However, in the workforce, education and self‑knowledge through work are the twin tickets to adult happiness. If you’re not synchronized so that you have them moving together, you will always feel like you’re missing something.
4. Saying something even when there’s nothing to say
In sixth grade my teacher gave us a list of topics about Mesopotamia for a ten-page paper she assigned. When she got to the topic of medicine in Mesopotamia, she said it was a hard one. I picked that one.
I brought it home to my dad who can win Trivial Pursuit in one turn every time and my mom who was on Jeopardy, and they said, “Medicine in Mesopotamia? There wasn’t any. What are you going to write about this?” We did a bunch of research to determine that, indeed, there were not ten typed pages to be written about medicine in Mesopotamia. We did conjecture instead, but that only got us to five. So I learned the art of bullshit by writing ten pages about medicine in Mesopotamia.
Paul Graham, one of the premier investors of college‑age startup founders, talks about how forced yammering on topics about which you have nothing to say end up affecting you negatively in the workforce.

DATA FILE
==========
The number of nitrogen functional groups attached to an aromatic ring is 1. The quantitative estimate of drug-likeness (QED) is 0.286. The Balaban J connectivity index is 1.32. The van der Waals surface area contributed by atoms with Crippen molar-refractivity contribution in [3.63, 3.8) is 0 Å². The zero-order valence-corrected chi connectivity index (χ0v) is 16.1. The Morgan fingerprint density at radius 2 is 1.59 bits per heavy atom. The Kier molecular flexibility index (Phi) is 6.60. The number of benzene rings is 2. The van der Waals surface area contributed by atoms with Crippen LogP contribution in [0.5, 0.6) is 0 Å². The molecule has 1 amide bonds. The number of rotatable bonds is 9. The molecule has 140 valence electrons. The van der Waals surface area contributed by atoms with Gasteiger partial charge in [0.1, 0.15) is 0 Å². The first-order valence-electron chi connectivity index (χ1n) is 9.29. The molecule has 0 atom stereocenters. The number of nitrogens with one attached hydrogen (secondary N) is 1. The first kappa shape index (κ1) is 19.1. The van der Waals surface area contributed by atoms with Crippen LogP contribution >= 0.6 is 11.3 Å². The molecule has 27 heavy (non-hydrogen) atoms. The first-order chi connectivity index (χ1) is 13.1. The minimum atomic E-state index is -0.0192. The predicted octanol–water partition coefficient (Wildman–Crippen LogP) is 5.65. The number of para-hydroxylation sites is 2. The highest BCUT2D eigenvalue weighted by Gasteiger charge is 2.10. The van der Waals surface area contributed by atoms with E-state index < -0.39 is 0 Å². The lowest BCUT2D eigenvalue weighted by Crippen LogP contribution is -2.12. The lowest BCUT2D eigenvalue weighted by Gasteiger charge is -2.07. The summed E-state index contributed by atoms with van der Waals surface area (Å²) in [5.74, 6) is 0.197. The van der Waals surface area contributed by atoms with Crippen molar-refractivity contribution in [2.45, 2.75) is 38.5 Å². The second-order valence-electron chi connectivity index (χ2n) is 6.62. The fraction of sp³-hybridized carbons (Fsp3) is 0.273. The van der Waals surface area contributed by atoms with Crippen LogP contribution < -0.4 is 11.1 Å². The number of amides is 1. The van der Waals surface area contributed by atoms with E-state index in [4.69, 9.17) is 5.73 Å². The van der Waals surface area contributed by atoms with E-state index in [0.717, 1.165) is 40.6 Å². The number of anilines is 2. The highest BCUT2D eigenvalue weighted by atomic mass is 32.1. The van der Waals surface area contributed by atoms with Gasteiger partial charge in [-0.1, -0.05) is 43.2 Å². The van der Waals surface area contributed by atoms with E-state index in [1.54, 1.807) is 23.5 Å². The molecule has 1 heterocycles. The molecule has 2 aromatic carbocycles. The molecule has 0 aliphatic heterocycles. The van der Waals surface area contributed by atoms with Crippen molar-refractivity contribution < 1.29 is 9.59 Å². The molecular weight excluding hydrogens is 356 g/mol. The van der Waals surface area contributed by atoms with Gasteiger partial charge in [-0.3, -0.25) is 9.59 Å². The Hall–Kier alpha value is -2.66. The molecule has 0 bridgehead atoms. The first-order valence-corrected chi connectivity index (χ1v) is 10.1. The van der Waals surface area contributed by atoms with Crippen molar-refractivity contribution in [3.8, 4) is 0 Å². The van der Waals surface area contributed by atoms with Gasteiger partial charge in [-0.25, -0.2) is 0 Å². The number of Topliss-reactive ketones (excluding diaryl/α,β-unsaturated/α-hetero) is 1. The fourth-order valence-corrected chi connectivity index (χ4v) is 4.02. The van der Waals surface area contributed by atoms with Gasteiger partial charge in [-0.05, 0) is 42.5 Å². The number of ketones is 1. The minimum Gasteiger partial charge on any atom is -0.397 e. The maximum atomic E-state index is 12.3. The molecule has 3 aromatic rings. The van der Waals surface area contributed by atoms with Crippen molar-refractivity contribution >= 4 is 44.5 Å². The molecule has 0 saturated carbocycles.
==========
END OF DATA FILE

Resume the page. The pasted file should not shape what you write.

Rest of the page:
He talks about kids who have great ideas for startups and they think it’s time to raise money, so they force themselves to start talking about why it’s time to raise money when, in fact, it’s not time to raise money. They have nothing to say about raising money. They should just be at home doing their business idea.
Graham points out that the idea that it doesn’t matter whether something is relevant or pertinent or necessary is lost on kids who have been forced to talk about nothing for eighteen years.
5. Using video games as a reward for finishing learning
It’s fashionable right now for parents to use video games as a reward for having finished schoolwork or, for the really nice parents, as a reward for just having made it through the school day. The thing is that video games actually teach important skills for work. And kids who play video games do better as adults.
I’m really happy to tell you that human resource managers understand this so well that it’s been shown that people who play World of Warcraft at work during work hours on the work computer are higher performing employees. There are lots of reasons for this. World of Warcraft is extremely competitive. It requires long‑term commitment and strategy, and it favors people who understand how to shift between different sorts of tasks that require different kinds of thinking.